Dog To Dog Reactivity, Dog Aggression, Dog Lunging
Stopping Dog to Dog Reactivity and Aggression
If this scenario sounds at all familiar, you too are probably living with a dog who is a bit reactive, or fearful of other dogs and/or people. Believe me, I can relate! My golden retriever, Theo, suffered from a variety of issues including being dog reactive until he passed in 2009. When I refer to the term “dog reactive,” for me, it means a dog who overreacts with either excitement, extreme fear, or arousal around other dogs.
As a professional dog trainer, I can tell you this is a very common behavior problem. There are a lot of reasons a dog can become dog reactive, including improper socialization as a puppy, corrections when around other dogs, medical conditions, and the list goes on. In this blog post, I will focus on a few of the key concepts to get you and your dog out walking more with confidence. But I do urge you, if you are living with this problem, please seek a professional who is well versed in this behavior, and only uses positive methods.
- Management: I know, you may be thinking to yourself, “if I could manage my dog around other dogs, I wouldn’t need to read this post.” I hear you, I really do. But we still need to address some management issues if you want to work on changing your dog’s behavior around other dogs. In order to change this behavior, you really need to try to prevent your dog from performing the unwanted behavior in the first place, so you can replace it with a new behavior.
Space: How much space does your dog need between him and the other dog in order to successfully give you his attention for a treat or toy? This will be your key to success. If your dog will not eat a tasty (chicken, steak, cheese, etc.) treat and would rather bark, lunge, or pull towards the other dog, you are TOO CLOSE!
Location: Remember the SPACE point? If your dog needs 20′ between him and the other dog to get success and you are about to walk on a 10′ wide bridge, you are setting your dog up to fail. Or if you are on a path in the woods without a “get away” location, you are again setting your dog up to fail.
Time: Think about the time of the day that you will run into the least amount of dogs. Ideally, you will see a few on your walk so the training can occur, but you don’t want so many that you overwhelm your dog in one outing.
Training Equipment: We won’t go into reasons why your dog may be reactive around other dogs, but anxiety is a common reason why dogs start to exhibit this behavior. So, we will leave any kind of punishment in the hands of outdated TV programs. I personally prefer to work with humane and effective training tools such as head collars (Gentle Leader or Halti), front clipping harnesses (Easy Walk Harness, Freedom No Pull Harness,Ruffwear Front Range or Sensation), 6′ nylon or leather lead, yummy treats, and toys.
- Training: After management tools are addressed, the next step is to work on changing your dog’s reaction around other dogs. Below are a few concepts to get you started.
U-Turn: The first thing you should teach your dog is a quick U-Turn. This will help you out in the times when you and your dog get surprised and are a little too close for comfort. Start with your dog leashed inside your house, or in your own yard providing no other dogs will be around. Start to take a few steps with your dog, then say your dog’s name and “this way” in an upbeat tone as you simultaneously tap your leg closest to your dog and make a U-Turn. At this time, treat your dog for coming with you. So it would sound like this, “Theo, this way!” in a happy, fun tone. Practice this at various times when working with your dog on or off leash. Increase the distractions as your dog picks up the concept and moves quickly. Practice on your walks when you DON’T see other dogs so you and your dog are a pro when you need it.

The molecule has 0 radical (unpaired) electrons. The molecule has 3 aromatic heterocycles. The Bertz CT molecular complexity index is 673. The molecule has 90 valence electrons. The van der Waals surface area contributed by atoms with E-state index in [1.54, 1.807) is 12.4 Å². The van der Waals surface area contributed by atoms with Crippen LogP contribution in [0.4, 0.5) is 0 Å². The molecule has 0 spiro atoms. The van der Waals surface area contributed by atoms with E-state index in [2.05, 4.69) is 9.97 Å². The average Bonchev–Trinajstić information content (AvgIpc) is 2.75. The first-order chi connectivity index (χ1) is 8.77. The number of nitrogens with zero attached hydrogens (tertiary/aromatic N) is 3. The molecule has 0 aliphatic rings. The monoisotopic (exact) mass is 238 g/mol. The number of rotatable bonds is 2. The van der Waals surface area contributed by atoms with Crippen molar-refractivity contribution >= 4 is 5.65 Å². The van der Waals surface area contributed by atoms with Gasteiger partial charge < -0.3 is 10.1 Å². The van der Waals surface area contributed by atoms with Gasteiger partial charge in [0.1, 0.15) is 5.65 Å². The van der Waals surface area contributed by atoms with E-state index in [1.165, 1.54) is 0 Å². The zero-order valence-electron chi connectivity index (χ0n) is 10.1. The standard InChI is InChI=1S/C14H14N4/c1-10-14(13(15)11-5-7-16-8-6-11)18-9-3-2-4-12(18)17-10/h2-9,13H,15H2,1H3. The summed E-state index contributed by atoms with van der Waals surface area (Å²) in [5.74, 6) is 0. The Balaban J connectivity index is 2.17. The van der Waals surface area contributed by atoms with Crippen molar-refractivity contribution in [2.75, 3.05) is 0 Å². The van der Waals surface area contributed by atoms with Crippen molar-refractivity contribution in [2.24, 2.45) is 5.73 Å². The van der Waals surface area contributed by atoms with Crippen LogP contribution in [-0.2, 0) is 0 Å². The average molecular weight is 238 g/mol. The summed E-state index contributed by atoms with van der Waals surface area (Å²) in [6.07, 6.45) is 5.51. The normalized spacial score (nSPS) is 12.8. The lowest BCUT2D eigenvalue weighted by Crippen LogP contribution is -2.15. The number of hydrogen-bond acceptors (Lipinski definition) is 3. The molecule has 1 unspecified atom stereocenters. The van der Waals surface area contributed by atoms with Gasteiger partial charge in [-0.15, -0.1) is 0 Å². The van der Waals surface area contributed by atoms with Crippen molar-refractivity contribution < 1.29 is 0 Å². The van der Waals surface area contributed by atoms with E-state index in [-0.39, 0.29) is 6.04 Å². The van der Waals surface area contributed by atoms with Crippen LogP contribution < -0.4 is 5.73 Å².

Desensitization and Counterconditioning: Two big words that may sound intimidating at first, but once you get the hang of it can become second nature. When you are working with a dog who has emotion attached to his behavior (anxiety, arousal, etc.), you want to focus on changing his emotional state. Try not to focus on what he’s doing wrong, but focus on helping him get more comfortable in a particular situation. This is the most effective and has a more successful long-term effect on your dog’s behavior.
In psychology, desensitization is defined as the diminished emotional responsiveness to a negative or aversive stimulus after repeated exposure to it. In other words, your goal will be to reduce or eliminate your dog’s reactivity around other dogs. This can be done by gradually exposing your dog to other dogs at such a distance that he does not react and instead, can take treats from you and focus.
Counterconditioning is the conditioning of an unwanted behavior or response to a stimulus into a wanted behavior or response by the association of positive actions with the stimulus. For our purposes, you will want to teach your dog to have good feelings around other dogs. You will do this by associating the other dog with something good like meat treats or a high-value toy. Now the other dog predicts this wonderful experience, not the emotional baggage it once did. Over many repetitions, he can learn the once upsetting intruder dog equals good stuff from Mom/Dad.
For more information on how to apply these training principals to your dog, please feel free to contact me. I offer dog training and dog behavior modification services across the globe via phone, email, and video dog training. I would be more than happy to help assist you in finding a qualified dog behavior counselor in your area if you prefer.
Do you enjoy your walks? Tell me in the comments.
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